I should have written about this brilliant exhibition whilst it was fresh in the memory (I visited around a month ago), so my recollections will be slightly dulled.
I have to say, this period of British (art) history (1860-1900) fascinates me. As it’s the V&A, the exhibition covers more than art, looking at fashion, design, textiles, furniture making, sculpture, literature… So, the Aesthetic movement covered a far broader spectrum than my keen interest in the Pre-Raphaelite artists and I’m pleased to say I learnt quite a lot of new stuff.
This covers a period of time when the artistic elite all knew each other, literary giants rubbed shoulders with artists, musicians, actors and royalty. Would our current celebrities ripple through time like this bunch? Probably not! I doubt the V&A will host a “big brother/WAG/footballer” extravaganza in 150 years.
Scratch below the surface of supposed respectable Victorian society and layers and layers of decadence and self indulgence unfurled themselves. London however, was probably not a nice place to live back then. The Thames stank of human sewage, thousands of girls worked the streets, poverty and disease were rife, people doffed their caps and said “evenin’ mister, spare a farthing?”. And the “cure all” prescribed for most ailments was “Laudanum”, an opiate which got you soporifically smacked out your nut and by all accounts was very addictive too.
On entering the exhibition, a very small, understated portrait of Lizzie Siddal, painted by her husband Dante Gabriel Rossetti, a prominent member of the Pre-Raphaelite brotherhood. Red hair, back then, as now, was not seen as conventionally beautiful, but Rosetti captured it and her melancholy poise, wonderfully in this portrait. She is stunning (“stunner” was a word the Pre-Raphaelites allegedly invented for the young lassies that caught their eye).
She was one of the super models of her day, most famous for being the model used by Millais for his Ophelia (a painting not included in this collection, but can be seen at the National Gallery). This painting is just achingly beautiful in my opinion. In a recent Millais touring exhibition, this painting was used as the publicity poster, apart from in Japan, where it was thought too dangerous, in case young girls would kill themselves at seeing such a tragic scene.
Following several affairs, including one with the wife of one of his loyal friends, the designer William Morris, Rossetti eventually married his long time, long suffering love. Her health was poor, from Laudanum abuse and at her death, the genuinely distraught Rossetti did write several poems for his dead wife and arranged for them to be buried with her. Upon realising he might make money from these poems, he had his wife exhumed… to retrieve them!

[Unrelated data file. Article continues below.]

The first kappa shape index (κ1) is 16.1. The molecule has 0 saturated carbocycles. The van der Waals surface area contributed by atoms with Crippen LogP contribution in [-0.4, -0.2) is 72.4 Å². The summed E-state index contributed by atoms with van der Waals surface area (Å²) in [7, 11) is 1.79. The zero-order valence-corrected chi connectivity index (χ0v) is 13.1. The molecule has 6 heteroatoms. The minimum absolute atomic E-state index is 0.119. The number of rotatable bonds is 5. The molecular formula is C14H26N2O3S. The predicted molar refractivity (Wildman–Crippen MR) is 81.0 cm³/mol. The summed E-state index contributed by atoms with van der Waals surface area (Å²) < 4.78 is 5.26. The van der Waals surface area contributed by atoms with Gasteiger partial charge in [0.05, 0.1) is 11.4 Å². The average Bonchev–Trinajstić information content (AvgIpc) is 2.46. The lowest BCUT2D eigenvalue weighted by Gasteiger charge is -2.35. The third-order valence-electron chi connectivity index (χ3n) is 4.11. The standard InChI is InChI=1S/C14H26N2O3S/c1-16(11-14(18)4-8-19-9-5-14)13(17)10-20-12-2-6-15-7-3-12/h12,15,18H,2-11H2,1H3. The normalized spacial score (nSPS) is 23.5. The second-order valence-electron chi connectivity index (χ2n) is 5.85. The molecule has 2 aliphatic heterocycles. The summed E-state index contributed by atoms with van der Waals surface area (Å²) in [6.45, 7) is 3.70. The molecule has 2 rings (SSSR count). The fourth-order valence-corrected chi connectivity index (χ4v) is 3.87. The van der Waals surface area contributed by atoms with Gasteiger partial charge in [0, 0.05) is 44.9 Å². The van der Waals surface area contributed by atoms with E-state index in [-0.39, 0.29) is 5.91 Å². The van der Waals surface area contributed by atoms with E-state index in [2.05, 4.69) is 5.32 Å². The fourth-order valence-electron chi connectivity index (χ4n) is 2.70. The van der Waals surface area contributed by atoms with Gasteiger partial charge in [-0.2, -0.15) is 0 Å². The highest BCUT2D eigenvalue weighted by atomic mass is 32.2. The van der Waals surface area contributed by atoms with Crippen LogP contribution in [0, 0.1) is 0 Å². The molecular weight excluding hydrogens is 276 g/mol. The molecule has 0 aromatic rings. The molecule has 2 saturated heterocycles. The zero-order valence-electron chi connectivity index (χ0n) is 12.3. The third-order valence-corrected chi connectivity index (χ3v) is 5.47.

Which brings us onto Exhibit 2, Dante’s sister, Christina Rossetti. She wrote a long poem called “Goblin Market”, the first edition is exhibited here. Even reading it today, it conjures up quite vivid images of violence, sexual ambiguity and drug abuse. I’m surprised she got it published back then! Interestingly one of her main characters is called Lizzie, perhaps a nod in the direction of her future sister in law Siddal.
The story concerns two sisters and another girl as well as some abusive goblins trying to sell their addictive “fruits” to them. I wont go into much detail, suffice to say it’s quite disturbing at times, especially the violence. The sexual metaphors also range from the subtle to downright racy. When combined with the violence, it’s pretty hard hitting.
Unlike her brother, Christina never married or seemed to lead a life beyond writing, devotion to the church and charity. But her work… whoa! Extract from Goblin Market -
She cried "Laura," up the garden,
"Did you miss me ?
Come and kiss me.
Never mind my bruises,
Hug me, kiss me, suck my juices
Squeezed from goblin fruits for you,
Goblin pulp and goblin dew.
Eat me, drink me, love me;
Laura, make much of me:
For your sake I have braved the glen
And had to do with goblin merchant men
And the cover art of the book (by her brother Dante of course) is quite suggestive too.
And if we are talking of controversial poetry, then let us not forget Algernon Charles Swinburne (mentioned in my blog about Suffolk), the wild child poet, who is also represented in the exhibition. His poetry collection “Poems and Ballads” was attacked for its pagan sentiments, sado-masochistic themes and overtly sexual nature (including some in homage to Sappho of Lesbos). He was an atheist and a republican. Bit of a geezer really. Although, he may not have indulged in vice as much as his poetry built him up to. As Oscar Wilde said of him : “A braggart in matters of vice, who had done everything he could to convince his fellow citizens of his homosexuality and bestiality without being in the slightest degree a homosexual or a bestialiser.”